On the eve of the general election, Te Runanganui has formally challenged all the political parties to uphold the Maori concept of turangawaewae.
That’s about guaranteeing adequate housing for all Kiwis, yes – but turangawaewae is about much more than just a roof over your head.
The statement reads:
We uphold the centrality of turangawaewae as the foundation for whanau life.
It is the space that gives us the best opportunity and environment from which to learn, grow and contribute. It is essential for the wellbeing of our tamariki, whanau and nga uri whakatipu (future generations).
Turangawaewae creates accountability for ensuring resilience and living sustainably in balance with the world and others.
At present our turangawaewae is under threat, whether it be from child poverty, homelessness, climate change or the ongoing marginalisation of our reo and mana Maori motuhake.
We encourage all political parties to review their policies and aspirations to ensure turangawaewae is upheld and enhanced in this land.
The resolution, was moved by the Rev Dr Hirini Kaa, who said the concept of turangawaewae “is incredibly important”.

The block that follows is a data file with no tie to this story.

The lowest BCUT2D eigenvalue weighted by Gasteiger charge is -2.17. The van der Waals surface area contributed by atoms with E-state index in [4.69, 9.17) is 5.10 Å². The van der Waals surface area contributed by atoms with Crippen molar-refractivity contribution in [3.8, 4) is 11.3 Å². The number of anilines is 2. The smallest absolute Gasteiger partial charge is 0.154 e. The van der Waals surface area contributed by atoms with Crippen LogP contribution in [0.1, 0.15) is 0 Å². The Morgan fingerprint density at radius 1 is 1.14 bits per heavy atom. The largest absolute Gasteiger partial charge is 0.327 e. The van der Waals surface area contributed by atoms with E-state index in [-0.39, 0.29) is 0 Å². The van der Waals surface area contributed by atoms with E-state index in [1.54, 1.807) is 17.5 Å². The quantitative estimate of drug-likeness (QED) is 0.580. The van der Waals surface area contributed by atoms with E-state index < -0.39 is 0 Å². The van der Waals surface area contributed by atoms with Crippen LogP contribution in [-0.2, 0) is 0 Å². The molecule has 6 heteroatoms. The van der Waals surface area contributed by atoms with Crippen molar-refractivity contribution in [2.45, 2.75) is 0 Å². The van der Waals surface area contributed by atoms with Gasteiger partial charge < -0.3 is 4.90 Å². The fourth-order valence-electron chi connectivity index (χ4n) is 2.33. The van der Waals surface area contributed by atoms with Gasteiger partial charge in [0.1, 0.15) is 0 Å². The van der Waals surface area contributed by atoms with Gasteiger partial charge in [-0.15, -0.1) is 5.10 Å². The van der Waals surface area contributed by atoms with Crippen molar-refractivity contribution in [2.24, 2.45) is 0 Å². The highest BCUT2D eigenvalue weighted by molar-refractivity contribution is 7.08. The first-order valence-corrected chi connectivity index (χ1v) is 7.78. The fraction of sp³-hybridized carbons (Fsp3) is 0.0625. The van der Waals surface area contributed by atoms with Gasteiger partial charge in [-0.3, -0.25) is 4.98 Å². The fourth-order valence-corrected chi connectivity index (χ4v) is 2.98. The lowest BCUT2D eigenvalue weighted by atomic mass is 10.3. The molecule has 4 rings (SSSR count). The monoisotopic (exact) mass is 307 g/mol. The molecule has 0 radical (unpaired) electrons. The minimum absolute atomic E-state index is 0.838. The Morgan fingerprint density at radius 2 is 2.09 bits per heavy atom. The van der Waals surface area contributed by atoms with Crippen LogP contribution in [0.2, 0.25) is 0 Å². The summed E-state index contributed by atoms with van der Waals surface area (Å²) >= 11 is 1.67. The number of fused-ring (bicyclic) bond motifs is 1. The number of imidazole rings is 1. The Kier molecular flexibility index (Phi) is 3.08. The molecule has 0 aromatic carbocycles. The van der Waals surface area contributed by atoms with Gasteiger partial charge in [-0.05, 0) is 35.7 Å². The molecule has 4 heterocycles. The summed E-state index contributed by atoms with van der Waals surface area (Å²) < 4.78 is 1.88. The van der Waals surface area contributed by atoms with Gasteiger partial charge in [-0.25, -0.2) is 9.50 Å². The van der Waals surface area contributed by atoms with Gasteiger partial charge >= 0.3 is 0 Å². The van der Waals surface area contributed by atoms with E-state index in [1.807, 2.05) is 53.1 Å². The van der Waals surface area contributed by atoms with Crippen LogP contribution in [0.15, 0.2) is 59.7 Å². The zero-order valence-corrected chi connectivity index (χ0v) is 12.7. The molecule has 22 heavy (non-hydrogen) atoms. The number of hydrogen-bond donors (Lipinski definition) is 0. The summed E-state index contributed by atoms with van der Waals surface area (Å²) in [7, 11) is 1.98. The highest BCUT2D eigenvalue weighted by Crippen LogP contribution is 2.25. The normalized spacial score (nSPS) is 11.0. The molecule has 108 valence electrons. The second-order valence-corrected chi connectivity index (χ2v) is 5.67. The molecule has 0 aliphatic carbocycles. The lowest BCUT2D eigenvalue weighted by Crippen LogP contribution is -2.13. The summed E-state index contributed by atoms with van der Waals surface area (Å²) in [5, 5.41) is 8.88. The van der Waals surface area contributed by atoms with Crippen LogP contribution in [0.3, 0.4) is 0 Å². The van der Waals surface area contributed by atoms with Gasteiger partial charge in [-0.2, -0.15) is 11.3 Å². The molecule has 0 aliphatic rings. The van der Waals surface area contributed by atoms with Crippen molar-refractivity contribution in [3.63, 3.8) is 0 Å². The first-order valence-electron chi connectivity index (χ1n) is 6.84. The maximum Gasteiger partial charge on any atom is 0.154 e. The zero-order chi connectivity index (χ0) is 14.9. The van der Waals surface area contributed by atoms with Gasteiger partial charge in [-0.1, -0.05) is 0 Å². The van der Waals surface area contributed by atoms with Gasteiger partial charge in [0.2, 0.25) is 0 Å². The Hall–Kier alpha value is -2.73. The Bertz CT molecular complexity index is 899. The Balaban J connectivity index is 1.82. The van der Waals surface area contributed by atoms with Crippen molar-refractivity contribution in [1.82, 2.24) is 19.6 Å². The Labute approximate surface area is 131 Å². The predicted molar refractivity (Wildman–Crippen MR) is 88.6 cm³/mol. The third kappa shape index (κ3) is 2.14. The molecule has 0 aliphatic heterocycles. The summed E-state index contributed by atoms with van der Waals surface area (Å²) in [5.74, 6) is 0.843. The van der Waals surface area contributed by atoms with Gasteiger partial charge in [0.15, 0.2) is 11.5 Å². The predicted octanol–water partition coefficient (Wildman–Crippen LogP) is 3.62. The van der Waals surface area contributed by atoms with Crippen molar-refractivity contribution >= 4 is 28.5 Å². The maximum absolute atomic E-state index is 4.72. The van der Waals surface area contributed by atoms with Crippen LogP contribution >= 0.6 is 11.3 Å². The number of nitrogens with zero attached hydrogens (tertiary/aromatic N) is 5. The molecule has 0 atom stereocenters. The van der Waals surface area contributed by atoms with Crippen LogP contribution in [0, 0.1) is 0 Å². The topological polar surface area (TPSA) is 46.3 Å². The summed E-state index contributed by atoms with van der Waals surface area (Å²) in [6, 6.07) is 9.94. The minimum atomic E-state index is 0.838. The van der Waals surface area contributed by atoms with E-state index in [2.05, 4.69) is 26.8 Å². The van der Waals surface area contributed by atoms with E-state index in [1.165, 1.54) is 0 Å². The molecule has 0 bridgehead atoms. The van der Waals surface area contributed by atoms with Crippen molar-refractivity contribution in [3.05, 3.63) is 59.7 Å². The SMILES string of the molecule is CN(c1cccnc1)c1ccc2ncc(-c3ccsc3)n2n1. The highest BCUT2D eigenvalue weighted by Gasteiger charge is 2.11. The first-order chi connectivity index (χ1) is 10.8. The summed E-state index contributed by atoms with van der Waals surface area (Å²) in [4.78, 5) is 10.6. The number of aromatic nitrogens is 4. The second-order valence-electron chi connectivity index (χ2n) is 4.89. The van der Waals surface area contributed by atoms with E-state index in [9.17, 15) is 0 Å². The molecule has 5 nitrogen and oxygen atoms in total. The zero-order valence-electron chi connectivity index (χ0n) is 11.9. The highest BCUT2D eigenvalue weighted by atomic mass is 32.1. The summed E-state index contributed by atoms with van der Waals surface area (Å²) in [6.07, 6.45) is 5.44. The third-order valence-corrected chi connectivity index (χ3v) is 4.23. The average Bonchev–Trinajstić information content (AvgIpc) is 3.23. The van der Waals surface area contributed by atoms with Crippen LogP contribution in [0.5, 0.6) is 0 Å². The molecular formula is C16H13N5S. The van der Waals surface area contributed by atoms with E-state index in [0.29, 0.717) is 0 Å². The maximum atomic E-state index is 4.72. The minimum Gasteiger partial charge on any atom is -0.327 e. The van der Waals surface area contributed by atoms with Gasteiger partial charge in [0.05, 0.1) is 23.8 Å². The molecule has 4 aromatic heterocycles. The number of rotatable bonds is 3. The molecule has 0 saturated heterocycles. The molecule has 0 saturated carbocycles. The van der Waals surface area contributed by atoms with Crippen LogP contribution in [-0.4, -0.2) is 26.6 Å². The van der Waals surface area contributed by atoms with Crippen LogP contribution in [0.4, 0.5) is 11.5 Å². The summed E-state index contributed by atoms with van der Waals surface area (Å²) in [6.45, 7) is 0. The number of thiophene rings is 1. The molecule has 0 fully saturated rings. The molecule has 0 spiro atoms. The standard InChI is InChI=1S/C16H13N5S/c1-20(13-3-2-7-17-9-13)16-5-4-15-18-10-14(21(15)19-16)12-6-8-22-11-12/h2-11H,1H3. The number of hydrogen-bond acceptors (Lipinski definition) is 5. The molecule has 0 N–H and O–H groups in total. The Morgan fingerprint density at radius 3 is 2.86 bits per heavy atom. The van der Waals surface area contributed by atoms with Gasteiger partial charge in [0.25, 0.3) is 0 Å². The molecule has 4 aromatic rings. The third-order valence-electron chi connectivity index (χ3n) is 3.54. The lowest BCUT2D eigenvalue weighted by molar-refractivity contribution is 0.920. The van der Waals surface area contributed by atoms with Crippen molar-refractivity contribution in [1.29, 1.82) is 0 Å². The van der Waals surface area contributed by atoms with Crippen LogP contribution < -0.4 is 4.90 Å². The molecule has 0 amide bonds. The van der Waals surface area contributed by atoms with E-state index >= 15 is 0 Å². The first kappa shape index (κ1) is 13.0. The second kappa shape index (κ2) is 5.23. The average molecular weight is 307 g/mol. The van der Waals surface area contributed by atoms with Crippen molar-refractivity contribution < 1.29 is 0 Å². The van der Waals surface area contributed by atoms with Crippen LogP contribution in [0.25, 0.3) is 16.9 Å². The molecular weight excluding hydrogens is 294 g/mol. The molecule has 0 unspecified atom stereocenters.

But all too often, he said, election debates about housing had been limited to the cost of housing in Auckland, and “middle class people not being able to afford flash houses”.
“Whereas for Maori, the discussion is quite different.”
He said the challenge was to reframe the debate about housing into a broader, holistic discussion – and that involved “thinking as Maori” – and not being influenced by “best western liberal practice, necessarily.”
The idea of turangawaewae, Hirini said, “can encompass our reo, our ability to live as Maori, and the way we raise our children.
“In the 1960s, we were moved to the cities by government policy and told: ‘This is your new turangawaewae’.
“Leave the country behind. Leave your ancestral homeland. Leave your language. We had to do what the Crown pushed us into.”
But the new turangawaewae was a deception, hollowed out by child poverty, homelessness, climate change and the marginalisation of te reo and mana Maori motuhake.
“We don’t just want a house,” said Dr Kaa.
“We want a place we can live in as Maori, a place where we can nurture our children.”